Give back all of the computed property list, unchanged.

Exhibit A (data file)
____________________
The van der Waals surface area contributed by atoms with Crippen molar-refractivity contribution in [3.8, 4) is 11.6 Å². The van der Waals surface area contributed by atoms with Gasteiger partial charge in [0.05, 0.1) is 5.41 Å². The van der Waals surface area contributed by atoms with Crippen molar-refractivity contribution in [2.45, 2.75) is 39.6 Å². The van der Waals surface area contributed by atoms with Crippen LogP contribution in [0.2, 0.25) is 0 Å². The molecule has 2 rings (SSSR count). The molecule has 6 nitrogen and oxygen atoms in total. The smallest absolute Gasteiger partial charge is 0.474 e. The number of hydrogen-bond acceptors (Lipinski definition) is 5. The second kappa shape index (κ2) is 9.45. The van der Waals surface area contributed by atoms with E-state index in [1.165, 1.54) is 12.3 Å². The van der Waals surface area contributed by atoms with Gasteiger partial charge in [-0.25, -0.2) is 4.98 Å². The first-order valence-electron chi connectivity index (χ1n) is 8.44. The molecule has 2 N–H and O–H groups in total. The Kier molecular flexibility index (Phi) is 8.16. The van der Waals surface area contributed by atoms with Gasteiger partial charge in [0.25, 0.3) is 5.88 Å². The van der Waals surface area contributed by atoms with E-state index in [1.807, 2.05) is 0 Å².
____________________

The van der Waals surface area contributed by atoms with Crippen molar-refractivity contribution in [3.8, 4) is 11.6 Å². The van der Waals surface area contributed by atoms with Gasteiger partial charge in [0.05, 0.1) is 5.41 Å². The van der Waals surface area contributed by atoms with Crippen molar-refractivity contribution in [2.45, 2.75) is 39.6 Å². The van der Waals surface area contributed by atoms with Crippen LogP contribution in [0.2, 0.25) is 0 Å². The molecule has 2 rings (SSSR count). The molecule has 6 nitrogen and oxygen atoms in total. The smallest absolute Gasteiger partial charge is 0.474 e. The number of hydrogen-bond acceptors (Lipinski definition) is 5. The second kappa shape index (κ2) is 9.45. The van der Waals surface area contributed by atoms with E-state index in [1.165, 1.54) is 12.3 Å². The van der Waals surface area contributed by atoms with Gasteiger partial charge in [-0.25, -0.2) is 4.98 Å². The first-order valence-electron chi connectivity index (χ1n) is 8.44. The molecule has 2 N–H and O–H groups in total. The Kier molecular flexibility index (Phi) is 8.16. The van der Waals surface area contributed by atoms with Gasteiger partial charge in [0.25, 0.3) is 5.88 Å². The van der Waals surface area contributed by atoms with E-state index in [1.807, 2.05) is 0 Å².